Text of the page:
yeah, the antenna is on the bottom back but i think it isnt connected to the body of the phone cos ive never had any problem even when holding the phone with my whole hand in that part of the phone.

    i have really bad signal cos here on chile, the providers sucks badly! i dont get GPS inside of my house >.< but i put the phone in the window and it work xD
    Your "provider" does NOT "provide" GPS. Your phone gets GPS directly from a bunch of satellites in space.

    For the most part, it's "line of sight" (although many receivers are so sensitive these days that this is not always true anymore).

    But either way, it has nothing at all to do with your CELL phone provider.
    I think he meant/mistyped GPRS.
    hm nope. i didnt mistyped, its the GPS... and i talked with a friend who is the boss of the tecnology area and he told me that cos the earthquake, all the antennas on my sector got a little damage....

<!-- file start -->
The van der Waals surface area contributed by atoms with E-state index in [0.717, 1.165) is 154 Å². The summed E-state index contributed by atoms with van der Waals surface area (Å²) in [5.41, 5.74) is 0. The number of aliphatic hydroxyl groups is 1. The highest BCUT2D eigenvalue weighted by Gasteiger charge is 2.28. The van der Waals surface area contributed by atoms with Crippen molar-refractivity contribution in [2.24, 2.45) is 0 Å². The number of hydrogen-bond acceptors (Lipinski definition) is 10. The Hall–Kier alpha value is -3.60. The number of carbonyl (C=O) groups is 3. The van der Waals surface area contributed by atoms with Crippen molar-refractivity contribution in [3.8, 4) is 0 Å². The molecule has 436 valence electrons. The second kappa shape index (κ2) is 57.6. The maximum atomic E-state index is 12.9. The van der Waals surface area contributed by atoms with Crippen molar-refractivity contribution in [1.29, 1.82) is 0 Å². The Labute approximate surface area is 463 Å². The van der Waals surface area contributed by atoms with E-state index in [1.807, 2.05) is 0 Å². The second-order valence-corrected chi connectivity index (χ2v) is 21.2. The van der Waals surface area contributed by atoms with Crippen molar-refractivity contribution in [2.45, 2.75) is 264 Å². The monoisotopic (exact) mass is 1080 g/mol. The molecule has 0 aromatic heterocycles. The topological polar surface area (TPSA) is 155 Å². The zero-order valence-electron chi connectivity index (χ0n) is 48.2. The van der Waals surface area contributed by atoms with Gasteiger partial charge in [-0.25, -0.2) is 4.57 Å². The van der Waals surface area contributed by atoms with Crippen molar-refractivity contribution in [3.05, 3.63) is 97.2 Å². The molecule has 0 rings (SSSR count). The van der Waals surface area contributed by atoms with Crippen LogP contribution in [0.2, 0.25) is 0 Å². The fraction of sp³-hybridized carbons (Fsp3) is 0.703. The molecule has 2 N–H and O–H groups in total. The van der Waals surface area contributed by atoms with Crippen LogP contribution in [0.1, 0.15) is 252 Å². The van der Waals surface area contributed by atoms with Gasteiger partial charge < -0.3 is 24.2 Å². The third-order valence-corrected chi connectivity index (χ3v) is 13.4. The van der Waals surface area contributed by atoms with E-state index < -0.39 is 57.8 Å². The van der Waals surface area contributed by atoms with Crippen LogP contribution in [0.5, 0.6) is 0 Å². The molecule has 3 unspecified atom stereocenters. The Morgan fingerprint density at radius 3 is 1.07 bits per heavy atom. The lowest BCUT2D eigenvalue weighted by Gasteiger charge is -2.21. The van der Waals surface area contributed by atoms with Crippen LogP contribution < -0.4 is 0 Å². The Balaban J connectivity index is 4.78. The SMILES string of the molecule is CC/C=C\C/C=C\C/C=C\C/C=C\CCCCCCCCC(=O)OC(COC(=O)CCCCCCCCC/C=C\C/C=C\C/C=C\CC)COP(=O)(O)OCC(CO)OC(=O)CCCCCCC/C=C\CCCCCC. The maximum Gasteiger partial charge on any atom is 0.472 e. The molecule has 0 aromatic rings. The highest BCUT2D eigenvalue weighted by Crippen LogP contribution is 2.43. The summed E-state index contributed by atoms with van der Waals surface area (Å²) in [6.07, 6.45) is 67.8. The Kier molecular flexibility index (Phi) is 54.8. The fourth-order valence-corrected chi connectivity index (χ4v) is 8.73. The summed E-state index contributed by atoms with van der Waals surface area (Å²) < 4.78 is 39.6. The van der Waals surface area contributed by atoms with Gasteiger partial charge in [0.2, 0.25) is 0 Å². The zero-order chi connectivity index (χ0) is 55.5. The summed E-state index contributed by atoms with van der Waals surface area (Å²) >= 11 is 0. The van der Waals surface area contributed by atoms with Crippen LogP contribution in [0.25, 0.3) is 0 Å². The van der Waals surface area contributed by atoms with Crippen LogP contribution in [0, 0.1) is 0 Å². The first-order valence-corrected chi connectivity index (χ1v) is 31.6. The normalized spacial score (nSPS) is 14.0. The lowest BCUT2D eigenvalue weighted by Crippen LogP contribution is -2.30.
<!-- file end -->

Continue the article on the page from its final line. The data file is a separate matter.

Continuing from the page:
he also told me that when there is a little earthquake... even one with 3 grade on ritcher, all the antennas shut down the 3G...

    and yes, when i first got the phone i had no problem with GPS in my house, but i dont know why i dont get GPS workin on my room, maybe cos of the wifi router or something.. ill record a video showing the GPS Test running in the phone in my room



  4. #14
    Junior Member Beer Goggles's Avatar
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    Quote Originally Posted by Budske View Post
    hm nope. i didnt mistyped, its the GPS... and i talked with a friend who is the boss of the tecnology area and he told me that cos the earthquake, all the antennas on my sector got a little damage....

    he also told me that when there is a little earthquake... even one with 3 grade on ritcher, all the antennas shut down the 3G...